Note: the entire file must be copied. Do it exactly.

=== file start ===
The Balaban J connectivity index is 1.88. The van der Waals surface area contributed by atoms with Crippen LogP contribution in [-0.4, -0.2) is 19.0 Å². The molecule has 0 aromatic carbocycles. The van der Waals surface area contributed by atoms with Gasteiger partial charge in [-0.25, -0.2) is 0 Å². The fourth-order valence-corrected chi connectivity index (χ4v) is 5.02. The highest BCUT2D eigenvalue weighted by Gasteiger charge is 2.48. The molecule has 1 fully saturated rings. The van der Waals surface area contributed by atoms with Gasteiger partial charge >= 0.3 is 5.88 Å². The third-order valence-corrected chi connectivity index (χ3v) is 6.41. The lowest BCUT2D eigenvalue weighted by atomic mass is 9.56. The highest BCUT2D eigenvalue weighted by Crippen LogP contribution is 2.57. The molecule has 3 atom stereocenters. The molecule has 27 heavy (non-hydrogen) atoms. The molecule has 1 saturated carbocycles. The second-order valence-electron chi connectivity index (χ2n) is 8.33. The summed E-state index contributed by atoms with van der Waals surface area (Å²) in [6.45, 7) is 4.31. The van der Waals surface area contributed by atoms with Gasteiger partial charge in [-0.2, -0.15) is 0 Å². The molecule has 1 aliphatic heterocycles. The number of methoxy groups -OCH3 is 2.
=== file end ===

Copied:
The Balaban J connectivity index is 1.88. The van der Waals surface area contributed by atoms with Crippen LogP contribution in [-0.4, -0.2) is 19.0 Å². The molecule has 0 aromatic carbocycles. The van der Waals surface area contributed by atoms with Gasteiger partial charge in [-0.25, -0.2) is 0 Å². The fourth-order valence-corrected chi connectivity index (χ4v) is 5.02. The highest BCUT2D eigenvalue weighted by Gasteiger charge is 2.48. The molecule has 1 fully saturated rings. The van der Waals surface area contributed by atoms with Gasteiger partial charge >= 0.3 is 5.88 Å². The third-order valence-corrected chi connectivity index (χ3v) is 6.41. The lowest BCUT2D eigenvalue weighted by atomic mass is 9.56. The highest BCUT2D eigenvalue weighted by Crippen LogP contribution is 2.57. The molecule has 3 atom stereocenters. The molecule has 27 heavy (non-hydrogen) atoms. The molecule has 1 saturated carbocycles. The second-order valence-electron chi connectivity index (χ2n) is 8.33. The summed E-state index contributed by atoms with van der Waals surface area (Å²) in [6.45, 7) is 4.31. The van der Waals surface area contributed by atoms with Gasteiger partial charge in [-0.2, -0.15) is 0 Å². The molecule has 1 aliphatic heterocycles. The number of methoxy groups -OCH3 is 2.